As the technology used to build video games becomes ever more powerful and visual high-fidelity becomes increasingly obtainable, creative minds look for additional ways to further their means of expression.
The ability to convey or elicit emotion is becoming increasingly important to a growing audience but while even the most high-profile and lauded examples of such titles – Ico, Shadow of the Colossus, Braid, A Shadow’s Tale and Journey – rarely trouble the mainstream charts, their existence is an affirmation that the medium is growing in breadth, depth, and maturity.
It’s what makes initiatives like Sony Japan Studio’s PlayStation C.A.M.P all the more important. The Creative Audition Mash-up Project was established to identify and draw on creative talent both within and outside of the industry in order to create original and eclectic new IP. With a unique suite of titles that include Tokyo Jungle, Echocrome and What Did I Do To Deserve This, My Lord!?, it’s fair to say that the project is so far delivering on its mission statement.
It’s from this fertile bed of talent that Rain has sprung. Directed by Yuki Ikeda of Acquire (creators of the Tenchu franchise), Rain’s focus is on a boy, a girl and a mysterious world where it is always night and always raining. Its dark and atmospheric opening chapter serves as an introduction to the mute characters, as the young boy spies the girl from afar and pursues her for seemingly no other reason than that she appears to be like him: lost and alone.
There is no dialogue, just gestures of the children so that we might convey a feeling of story book.”
Rain’s quiet introduction to its central characters and mechanics is complemented by lines of text overlaid on the tall, imposing buildings. Each serves to progress the narrative, introduce a new concept or provide hints of where to go to next. As you learn to understand the telltale signs that help you to navigate the world, Rain slowly draws back its guiding hand to let you begin to explore its world alone. As Ikeda notes, “There is no dialogue, just gestures of the children so that we might convey a feeling of story book.”
The relatively simple puzzle-platforming mechanics that feature early on are juxtaposed with tense moments where the nightmarish apparitions of Rain’s world must be avoided or fled from. Here, the fixed camera angles occasionally offer a deliberately obtuse angle or induce a feeling of claustrophobia.
In this respect, Rain is curiously reminiscent of early Resident Evil and Silent Hill titles, and while it has none of those games explicit horror or outlandish gore, it nonetheless introduces a sense of trepidation through a lack of control combined with a feeling of impotence as the boy is unarmed. His only weapon against his pursuers is to lure them into traps, such as when they charge him and knock down rickety scaffolding, which serves as both a means of dispatching the aggressor and creating a path to climb atop a higher ledge.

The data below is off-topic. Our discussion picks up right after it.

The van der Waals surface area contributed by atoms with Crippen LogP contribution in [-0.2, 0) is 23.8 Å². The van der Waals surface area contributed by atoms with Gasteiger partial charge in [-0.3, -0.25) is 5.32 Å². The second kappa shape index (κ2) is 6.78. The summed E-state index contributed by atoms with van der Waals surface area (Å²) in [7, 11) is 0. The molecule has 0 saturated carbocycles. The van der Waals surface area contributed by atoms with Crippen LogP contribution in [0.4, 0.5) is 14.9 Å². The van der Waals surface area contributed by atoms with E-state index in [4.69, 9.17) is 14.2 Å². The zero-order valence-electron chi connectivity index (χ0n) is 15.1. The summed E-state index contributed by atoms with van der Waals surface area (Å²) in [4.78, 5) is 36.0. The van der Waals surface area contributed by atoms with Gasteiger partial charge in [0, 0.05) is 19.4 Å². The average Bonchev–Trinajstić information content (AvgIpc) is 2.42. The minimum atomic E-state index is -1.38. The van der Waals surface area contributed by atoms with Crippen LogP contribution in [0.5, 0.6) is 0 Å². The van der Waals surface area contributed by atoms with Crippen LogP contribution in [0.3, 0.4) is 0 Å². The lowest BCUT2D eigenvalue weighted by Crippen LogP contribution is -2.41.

Rain is curiously reminiscent of early Resident Evil and Silent Hill titles."
Even in Rain’s opening chapter, where the boy only catches glimpses of the girl and the peril she is in, there are strong hints of an Ico-like relationship mechanic at play. Ikeda confirms that there will be a large degree of interplay between the two later in the game.
“At one point in the game the boy and girl meet and then they travel together to escape the night,” the director reveals. “From that point on they have to help one another with interaction to solve the game mechanics together to proceed.
“The dynamic of the game from that point changes, so while at the beginning you’re alone you do meet with the girl and progress together to escape the world of rain.”
It’s clear that the effectiveness of the mechanical interaction between boy and girl will determine how enjoyable it is to play, while the portrayal of this relationship will be pivotal to determining whether Rain is capable of conveying an emotional narrative. The only gripe in this regard is that a few early deaths during the opening chapter expose you to the same lines of narrative text several times and dull their impact through repetition.
At first we want players to feel lonely, lost and scared."
Rain has the makings of another critical success for one of Sony’s most offbeat and creative studios. As a PSN title it needn’t be lost in the shadow of the colossal titles of the coming months and can instead offer a quiet alternative to those loud and empowering blockbusters, as Ikeda puts it “At first we want players to feel lonely, lost and scared but as they progress we want players to have hopes and enjoy the atmosphere and journey with the characters together.”
It might not set the charts alight, but Rain could is set to reinforce the notion that the industry and its audience values diversity and emotional resonance just as highly as iteration and spectacle.
Source : ign[dot]com